3. The error is resolved in the ErrorHandler and code execution proceeds back to the original line of code that generated the error. Then the main block of code executes before program execution exits the sub procedure.

4. If the error is not resolved, then program execution should exit the sub without executing the main block of code.

Now consider the Click() event procedure of the Calculate button after I added a little more error handling code.

Private Sub cmdCalcStats_Click() Const NUMFORMAT = "#.00"

On Error GoTo ErrorHandler

IblCount.Caption = Application.WorksheetFunction.Count _

(Range(refStats.Text))

lblSum.Caption = Application.WorksheetFunction.Sum _

(Range(refStats.Text)) IblMin.Caption = Application.WorksheetFunction.Min _

(Range(refStats.Text)) lblMax.Caption = Application.WorksheetFunction.Max _

(Range(refStats.Text)) lblMedian.Caption = Application.WorksheetFunction.Median _

(Range(refStats.Text)) lblAvg.Caption = Format(Application.WorksheetFunction.Average _

(Range(refStats.Text)), NUMFORMAT) lblStanDev.Caption = Format(Application.WorksheetFunction.StDevP _

(Range(refStats.Text)), NUMFORMAT)

Exit Sub ErrorHandler:

MsgBox "An error was encountered while attempting to calculate the statistics. " _ & vbCrLf & Err.Description & vbCrLf & _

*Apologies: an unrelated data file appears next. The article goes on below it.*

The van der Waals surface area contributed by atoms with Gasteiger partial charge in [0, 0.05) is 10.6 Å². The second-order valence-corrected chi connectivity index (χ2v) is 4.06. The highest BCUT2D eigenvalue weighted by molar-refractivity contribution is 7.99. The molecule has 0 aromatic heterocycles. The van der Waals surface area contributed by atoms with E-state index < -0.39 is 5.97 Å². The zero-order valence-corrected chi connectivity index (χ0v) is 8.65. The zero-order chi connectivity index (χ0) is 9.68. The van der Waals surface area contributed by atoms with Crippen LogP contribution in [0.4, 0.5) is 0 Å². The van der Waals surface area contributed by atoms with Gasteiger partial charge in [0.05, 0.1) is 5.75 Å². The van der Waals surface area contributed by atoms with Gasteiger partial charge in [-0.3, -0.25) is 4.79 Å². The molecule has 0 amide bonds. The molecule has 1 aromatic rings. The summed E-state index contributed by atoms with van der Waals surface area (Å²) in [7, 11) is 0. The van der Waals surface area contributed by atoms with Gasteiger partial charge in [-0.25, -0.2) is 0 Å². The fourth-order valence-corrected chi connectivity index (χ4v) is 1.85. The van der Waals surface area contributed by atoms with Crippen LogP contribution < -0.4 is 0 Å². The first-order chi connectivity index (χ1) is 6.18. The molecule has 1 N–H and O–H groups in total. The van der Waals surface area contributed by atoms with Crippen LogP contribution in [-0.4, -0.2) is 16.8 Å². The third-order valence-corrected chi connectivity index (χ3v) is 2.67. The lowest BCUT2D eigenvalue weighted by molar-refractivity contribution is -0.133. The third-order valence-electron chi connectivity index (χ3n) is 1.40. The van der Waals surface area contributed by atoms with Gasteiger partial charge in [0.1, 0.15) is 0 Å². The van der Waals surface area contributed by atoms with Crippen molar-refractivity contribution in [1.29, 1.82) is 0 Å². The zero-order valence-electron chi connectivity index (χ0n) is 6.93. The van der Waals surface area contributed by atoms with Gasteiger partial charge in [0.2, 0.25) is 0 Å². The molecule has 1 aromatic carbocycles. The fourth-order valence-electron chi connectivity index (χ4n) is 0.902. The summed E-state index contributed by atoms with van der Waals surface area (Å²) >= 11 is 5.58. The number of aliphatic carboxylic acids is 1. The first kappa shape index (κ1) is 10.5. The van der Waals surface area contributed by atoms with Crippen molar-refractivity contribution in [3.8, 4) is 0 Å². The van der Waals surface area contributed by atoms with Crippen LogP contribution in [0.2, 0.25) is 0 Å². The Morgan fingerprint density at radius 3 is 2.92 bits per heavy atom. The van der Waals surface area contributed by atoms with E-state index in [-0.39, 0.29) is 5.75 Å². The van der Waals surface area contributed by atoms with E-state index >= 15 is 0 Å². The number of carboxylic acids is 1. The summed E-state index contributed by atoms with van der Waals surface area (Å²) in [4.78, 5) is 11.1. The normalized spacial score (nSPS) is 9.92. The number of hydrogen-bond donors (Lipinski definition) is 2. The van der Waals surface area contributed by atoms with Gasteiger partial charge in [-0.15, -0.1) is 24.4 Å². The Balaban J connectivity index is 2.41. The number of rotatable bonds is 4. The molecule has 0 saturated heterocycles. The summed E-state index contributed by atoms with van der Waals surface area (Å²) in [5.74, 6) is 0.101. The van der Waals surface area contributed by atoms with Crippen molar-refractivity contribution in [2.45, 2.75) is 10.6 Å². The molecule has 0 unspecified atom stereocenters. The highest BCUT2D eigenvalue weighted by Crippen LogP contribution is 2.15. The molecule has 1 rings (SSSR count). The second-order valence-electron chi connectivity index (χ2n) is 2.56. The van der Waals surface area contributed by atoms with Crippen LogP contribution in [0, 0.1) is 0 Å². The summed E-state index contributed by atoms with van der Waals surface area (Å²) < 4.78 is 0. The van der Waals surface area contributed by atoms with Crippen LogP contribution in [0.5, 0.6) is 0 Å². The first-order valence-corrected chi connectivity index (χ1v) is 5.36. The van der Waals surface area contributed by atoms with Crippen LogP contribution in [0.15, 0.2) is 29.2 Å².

"Check for a valid range selection and try again." & vbCrLf, _ vbCritical, "Error " & Err.Number

End Sub

After the constant declaration, the error handler is "turned on" with the On Error statement and a reference to the ErrorHandler line label. The error handling code starts with the line label, but is not a separate procedure. Instead, it is a block of code isolated by the line label; therefore, an Exit Sub statement is placed near the end of the procedure just before the line label to prevent the code in the error-handling block from being executed if no error is generated.

The error handling code follows the line label, and due to the structure of the sub procedure, will only be executed when a runtime error occurs. In this example, the error handling code is only one statement, albeit a long one. A message box with a description of the error is displayed to the user. The description is obtained from the Description property of the Err object. The Err object stores information about runtime errors and is intrinsic to VBA. The properties of the Err object are initialized when a runtime error occurs with an error handling routine enabled so you can access its properties in any error handling code block.

When possible, you should write code in your error handler that fixes the error and resumes program execution at the error's source using the Resume keyword. In this example, that is not possible because the error is generated by an invalid range selection. In this case, the best you can do is to anticipate the cause of the error and suggest a solution to the user.

Figure 7.3 shows the message box displayed by the error handler in the Click() event procedure of the Calculate button.

The message box displayed by the error handler in the MultiPage.xls project from Chapter 6.

More examples of error handling code blocks are discussed later in the chapter.